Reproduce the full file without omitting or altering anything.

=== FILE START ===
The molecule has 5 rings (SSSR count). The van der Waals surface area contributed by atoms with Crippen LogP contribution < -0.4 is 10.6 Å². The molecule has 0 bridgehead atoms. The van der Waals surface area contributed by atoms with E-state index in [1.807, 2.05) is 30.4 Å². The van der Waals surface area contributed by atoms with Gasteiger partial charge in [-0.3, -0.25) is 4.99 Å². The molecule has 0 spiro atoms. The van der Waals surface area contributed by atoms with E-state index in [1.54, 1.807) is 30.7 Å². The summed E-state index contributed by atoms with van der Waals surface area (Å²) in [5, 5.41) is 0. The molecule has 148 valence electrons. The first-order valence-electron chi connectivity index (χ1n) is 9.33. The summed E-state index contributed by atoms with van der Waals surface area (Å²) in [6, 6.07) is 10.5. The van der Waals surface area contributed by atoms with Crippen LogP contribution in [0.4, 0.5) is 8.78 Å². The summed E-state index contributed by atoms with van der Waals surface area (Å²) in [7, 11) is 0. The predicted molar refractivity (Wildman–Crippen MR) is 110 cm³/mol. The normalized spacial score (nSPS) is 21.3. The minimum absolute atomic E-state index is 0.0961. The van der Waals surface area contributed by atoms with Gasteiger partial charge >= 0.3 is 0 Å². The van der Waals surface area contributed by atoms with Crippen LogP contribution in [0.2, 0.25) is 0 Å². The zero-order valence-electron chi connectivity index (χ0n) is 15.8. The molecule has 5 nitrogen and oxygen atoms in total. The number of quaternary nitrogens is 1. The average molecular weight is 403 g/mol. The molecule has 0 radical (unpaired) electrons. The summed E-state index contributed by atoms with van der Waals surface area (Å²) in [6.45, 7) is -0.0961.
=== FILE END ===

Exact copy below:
The molecule has 5 rings (SSSR count). The van der Waals surface area contributed by atoms with Crippen LogP contribution < -0.4 is 10.6 Å². The molecule has 0 bridgehead atoms. The van der Waals surface area contributed by atoms with E-state index in [1.807, 2.05) is 30.4 Å². The van der Waals surface area contributed by atoms with Gasteiger partial charge in [-0.3, -0.25) is 4.99 Å². The molecule has 0 spiro atoms. The van der Waals surface area contributed by atoms with E-state index in [1.54, 1.807) is 30.7 Å². The summed E-state index contributed by atoms with van der Waals surface area (Å²) in [5, 5.41) is 0. The molecule has 148 valence electrons. The first-order valence-electron chi connectivity index (χ1n) is 9.33. The summed E-state index contributed by atoms with van der Waals surface area (Å²) in [6, 6.07) is 10.5. The van der Waals surface area contributed by atoms with Crippen LogP contribution in [0.4, 0.5) is 8.78 Å². The summed E-state index contributed by atoms with van der Waals surface area (Å²) in [7, 11) is 0. The predicted molar refractivity (Wildman–Crippen MR) is 110 cm³/mol. The normalized spacial score (nSPS) is 21.3. The minimum absolute atomic E-state index is 0.0961. The van der Waals surface area contributed by atoms with Gasteiger partial charge >= 0.3 is 0 Å². The van der Waals surface area contributed by atoms with Crippen LogP contribution in [0.2, 0.25) is 0 Å². The zero-order valence-electron chi connectivity index (χ0n) is 15.8. The molecule has 5 nitrogen and oxygen atoms in total. The number of quaternary nitrogens is 1. The average molecular weight is 403 g/mol. The molecule has 0 radical (unpaired) electrons. The summed E-state index contributed by atoms with van der Waals surface area (Å²) in [6.45, 7) is -0.0961.